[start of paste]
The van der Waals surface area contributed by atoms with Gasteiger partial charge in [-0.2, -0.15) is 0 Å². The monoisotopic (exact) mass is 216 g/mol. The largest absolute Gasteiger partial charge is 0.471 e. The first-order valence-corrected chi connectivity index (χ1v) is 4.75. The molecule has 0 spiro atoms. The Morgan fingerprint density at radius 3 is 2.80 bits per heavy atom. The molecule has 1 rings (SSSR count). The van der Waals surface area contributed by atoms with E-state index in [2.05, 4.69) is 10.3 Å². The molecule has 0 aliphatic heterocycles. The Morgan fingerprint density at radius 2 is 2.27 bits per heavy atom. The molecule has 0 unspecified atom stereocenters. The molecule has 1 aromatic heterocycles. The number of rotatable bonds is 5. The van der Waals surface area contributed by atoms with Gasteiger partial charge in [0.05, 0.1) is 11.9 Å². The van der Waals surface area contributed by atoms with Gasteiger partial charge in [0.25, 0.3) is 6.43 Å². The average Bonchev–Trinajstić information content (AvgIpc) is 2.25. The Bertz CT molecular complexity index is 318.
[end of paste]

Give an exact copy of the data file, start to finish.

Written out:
The van der Waals surface area contributed by atoms with Gasteiger partial charge in [-0.2, -0.15) is 0 Å². The monoisotopic (exact) mass is 216 g/mol. The largest absolute Gasteiger partial charge is 0.471 e. The first-order valence-corrected chi connectivity index (χ1v) is 4.75. The molecule has 0 spiro atoms. The Morgan fingerprint density at radius 3 is 2.80 bits per heavy atom. The molecule has 1 rings (SSSR count). The van der Waals surface area contributed by atoms with E-state index in [2.05, 4.69) is 10.3 Å². The molecule has 0 aliphatic heterocycles. The Morgan fingerprint density at radius 2 is 2.27 bits per heavy atom. The molecule has 0 unspecified atom stereocenters. The molecule has 1 aromatic heterocycles. The number of rotatable bonds is 5. The van der Waals surface area contributed by atoms with Gasteiger partial charge in [0.05, 0.1) is 11.9 Å². The van der Waals surface area contributed by atoms with Gasteiger partial charge in [0.25, 0.3) is 6.43 Å². The average Bonchev–Trinajstić information content (AvgIpc) is 2.25. The Bertz CT molecular complexity index is 318.